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“Personal Issues” Apparently Means “Running From The Law”

, , , , | Legal | June 14, 2021

It’s the grand opening of a new store in the chain, about forty miles from my store. All the bigwigs are there, as well as most of the store managers from my district.

I got a text this morning from my manager, asking me to resend an email to the district manager because the system was down when he tried to send it last night.

The email went something like this.

Manager: “I’m taking the weekend off. Having personal issues. Please apply my personal time. If this is a big deal, consider it my two-week notice.”

Thing is, he is due at the new store tomorrow to help with the grand opening. It should be no surprise that the district manager is furious. I get a call from her later that morning saying that [Other Store Manager] will be coming and I am to help him however I can.

Then, things take a new turn.

[Other Store Manager] shows up and asks for the last two months worth of credit signature slips. Surprised, as I only thought he was going to help cover the store, I show him where to find them.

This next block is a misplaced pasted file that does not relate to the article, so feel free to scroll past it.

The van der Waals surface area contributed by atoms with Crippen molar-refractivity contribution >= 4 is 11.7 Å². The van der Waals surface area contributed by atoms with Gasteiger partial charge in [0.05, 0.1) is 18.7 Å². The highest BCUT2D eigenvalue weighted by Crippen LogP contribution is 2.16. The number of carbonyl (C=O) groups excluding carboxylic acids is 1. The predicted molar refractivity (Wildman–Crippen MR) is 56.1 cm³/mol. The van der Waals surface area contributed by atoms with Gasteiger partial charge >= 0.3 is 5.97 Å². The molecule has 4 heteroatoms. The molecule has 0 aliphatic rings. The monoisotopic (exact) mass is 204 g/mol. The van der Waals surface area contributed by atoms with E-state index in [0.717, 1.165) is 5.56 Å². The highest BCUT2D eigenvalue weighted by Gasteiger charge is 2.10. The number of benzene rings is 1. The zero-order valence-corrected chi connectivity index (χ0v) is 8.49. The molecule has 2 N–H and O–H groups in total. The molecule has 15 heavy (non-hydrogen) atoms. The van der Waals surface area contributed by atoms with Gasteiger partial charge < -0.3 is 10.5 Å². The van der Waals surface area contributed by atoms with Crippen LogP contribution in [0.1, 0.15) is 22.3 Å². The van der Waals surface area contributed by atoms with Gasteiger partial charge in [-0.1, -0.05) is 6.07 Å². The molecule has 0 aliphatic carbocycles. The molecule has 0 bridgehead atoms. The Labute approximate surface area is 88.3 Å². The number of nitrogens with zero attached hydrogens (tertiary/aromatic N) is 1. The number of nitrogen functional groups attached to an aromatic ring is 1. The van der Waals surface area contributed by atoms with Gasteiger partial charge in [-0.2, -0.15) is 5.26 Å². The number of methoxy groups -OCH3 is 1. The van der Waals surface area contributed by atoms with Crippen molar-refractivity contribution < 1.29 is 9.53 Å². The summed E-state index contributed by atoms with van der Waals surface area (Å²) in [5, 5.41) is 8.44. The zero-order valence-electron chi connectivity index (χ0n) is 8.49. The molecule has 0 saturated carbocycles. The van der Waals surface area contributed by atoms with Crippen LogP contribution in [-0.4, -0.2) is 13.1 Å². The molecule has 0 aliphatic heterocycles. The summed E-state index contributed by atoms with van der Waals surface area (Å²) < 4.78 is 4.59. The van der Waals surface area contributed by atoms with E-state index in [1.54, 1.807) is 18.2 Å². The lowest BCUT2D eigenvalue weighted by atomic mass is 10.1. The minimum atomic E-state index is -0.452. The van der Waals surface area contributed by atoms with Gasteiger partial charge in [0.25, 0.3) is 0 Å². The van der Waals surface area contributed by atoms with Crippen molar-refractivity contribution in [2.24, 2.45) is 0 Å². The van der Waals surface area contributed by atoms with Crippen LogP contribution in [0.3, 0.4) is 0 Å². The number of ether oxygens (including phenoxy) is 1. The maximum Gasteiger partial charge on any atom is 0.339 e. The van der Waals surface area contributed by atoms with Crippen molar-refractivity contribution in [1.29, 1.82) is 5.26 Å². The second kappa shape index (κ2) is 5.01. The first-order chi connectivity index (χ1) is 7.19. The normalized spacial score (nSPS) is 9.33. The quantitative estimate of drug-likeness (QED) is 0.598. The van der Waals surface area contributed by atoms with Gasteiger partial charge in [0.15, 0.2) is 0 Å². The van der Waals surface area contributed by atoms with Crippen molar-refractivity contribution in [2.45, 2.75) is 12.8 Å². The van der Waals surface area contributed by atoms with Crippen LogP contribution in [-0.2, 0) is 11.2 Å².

As it turns out, when the manager buys gasoline, he manually enters the credit card number and then scribbles on the slip. I asked him about it last month, and he told me it was a company card from his “other job” that he has permission to use.

Well, apparently, he didn’t have permission.

After [Other Store Manager] gathers all the slips and compares them to a valid slip where the card was scanned by the cardholder, he calls the district manager, who comes in and calls the police.

Turns out [Manager] is on probation for theft and immediately started stealing again as soon as he got this job.

The district manager changes the safe combination and the office PC password and re-keys the security tape box. 

We now have orders to call the police if [Manager] comes into the store. I kind of doubt he will, though, as I suspect that he got wind of something stirring over this and just disappeared — by the barest skin of his teeth, apparently.

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